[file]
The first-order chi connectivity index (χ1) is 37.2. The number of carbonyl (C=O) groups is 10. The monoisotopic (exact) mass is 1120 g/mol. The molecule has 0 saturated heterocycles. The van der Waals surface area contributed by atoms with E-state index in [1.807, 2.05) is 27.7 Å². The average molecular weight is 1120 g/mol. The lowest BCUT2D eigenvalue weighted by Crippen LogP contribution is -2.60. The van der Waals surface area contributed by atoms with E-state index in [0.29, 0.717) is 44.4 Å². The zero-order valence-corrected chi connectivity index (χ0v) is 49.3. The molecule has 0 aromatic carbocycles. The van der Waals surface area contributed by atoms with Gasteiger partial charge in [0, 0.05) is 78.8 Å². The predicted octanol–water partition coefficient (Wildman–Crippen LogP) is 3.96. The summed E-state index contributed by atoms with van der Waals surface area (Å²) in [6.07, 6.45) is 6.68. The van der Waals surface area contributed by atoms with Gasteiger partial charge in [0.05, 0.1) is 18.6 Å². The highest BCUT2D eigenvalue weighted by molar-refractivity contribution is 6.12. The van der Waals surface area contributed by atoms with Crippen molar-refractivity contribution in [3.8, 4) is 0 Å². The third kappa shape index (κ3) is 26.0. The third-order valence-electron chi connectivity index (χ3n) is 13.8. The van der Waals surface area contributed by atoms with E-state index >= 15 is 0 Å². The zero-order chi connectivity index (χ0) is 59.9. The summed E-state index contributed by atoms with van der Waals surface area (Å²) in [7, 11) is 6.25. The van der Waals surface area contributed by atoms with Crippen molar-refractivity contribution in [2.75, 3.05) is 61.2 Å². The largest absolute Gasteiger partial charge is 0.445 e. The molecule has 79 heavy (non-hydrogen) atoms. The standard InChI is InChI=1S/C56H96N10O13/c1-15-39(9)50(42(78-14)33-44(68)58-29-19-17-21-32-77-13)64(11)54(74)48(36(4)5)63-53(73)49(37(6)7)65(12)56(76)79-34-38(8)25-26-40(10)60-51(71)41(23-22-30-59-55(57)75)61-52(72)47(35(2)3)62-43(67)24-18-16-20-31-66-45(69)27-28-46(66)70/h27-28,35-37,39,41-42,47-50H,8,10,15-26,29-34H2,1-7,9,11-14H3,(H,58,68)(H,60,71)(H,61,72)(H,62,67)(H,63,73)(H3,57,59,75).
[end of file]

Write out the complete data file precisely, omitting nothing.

The first-order chi connectivity index (χ1) is 37.2. The number of carbonyl (C=O) groups is 10. The monoisotopic (exact) mass is 1120 g/mol. The molecule has 0 saturated heterocycles. The van der Waals surface area contributed by atoms with E-state index in [1.807, 2.05) is 27.7 Å². The average molecular weight is 1120 g/mol. The lowest BCUT2D eigenvalue weighted by Crippen LogP contribution is -2.60. The van der Waals surface area contributed by atoms with E-state index in [0.29, 0.717) is 44.4 Å². The zero-order valence-corrected chi connectivity index (χ0v) is 49.3. The molecule has 0 aromatic carbocycles. The van der Waals surface area contributed by atoms with Gasteiger partial charge in [0, 0.05) is 78.8 Å². The predicted octanol–water partition coefficient (Wildman–Crippen LogP) is 3.96. The summed E-state index contributed by atoms with van der Waals surface area (Å²) in [6.07, 6.45) is 6.68. The van der Waals surface area contributed by atoms with Gasteiger partial charge in [0.05, 0.1) is 18.6 Å². The highest BCUT2D eigenvalue weighted by molar-refractivity contribution is 6.12. The van der Waals surface area contributed by atoms with Crippen molar-refractivity contribution in [3.8, 4) is 0 Å². The third kappa shape index (κ3) is 26.0. The third-order valence-electron chi connectivity index (χ3n) is 13.8. The van der Waals surface area contributed by atoms with E-state index >= 15 is 0 Å². The zero-order chi connectivity index (χ0) is 59.9. The summed E-state index contributed by atoms with van der Waals surface area (Å²) in [7, 11) is 6.25. The van der Waals surface area contributed by atoms with Crippen molar-refractivity contribution in [2.75, 3.05) is 61.2 Å². The largest absolute Gasteiger partial charge is 0.445 e. The molecule has 79 heavy (non-hydrogen) atoms. The standard InChI is InChI=1S/C56H96N10O13/c1-15-39(9)50(42(78-14)33-44(68)58-29-19-17-21-32-77-13)64(11)54(74)48(36(4)5)63-53(73)49(37(6)7)65(12)56(76)79-34-38(8)25-26-40(10)60-51(71)41(23-22-30-59-55(57)75)61-52(72)47(35(2)3)62-43(67)24-18-16-20-31-66-45(69)27-28-46(66)70/h27-28,35-37,39,41-42,47-50H,8,10,15-26,29-34H2,1-7,9,11-14H3,(H,58,68)(H,60,71)(H,61,72)(H,62,67)(H,63,73)(H3,57,59,75).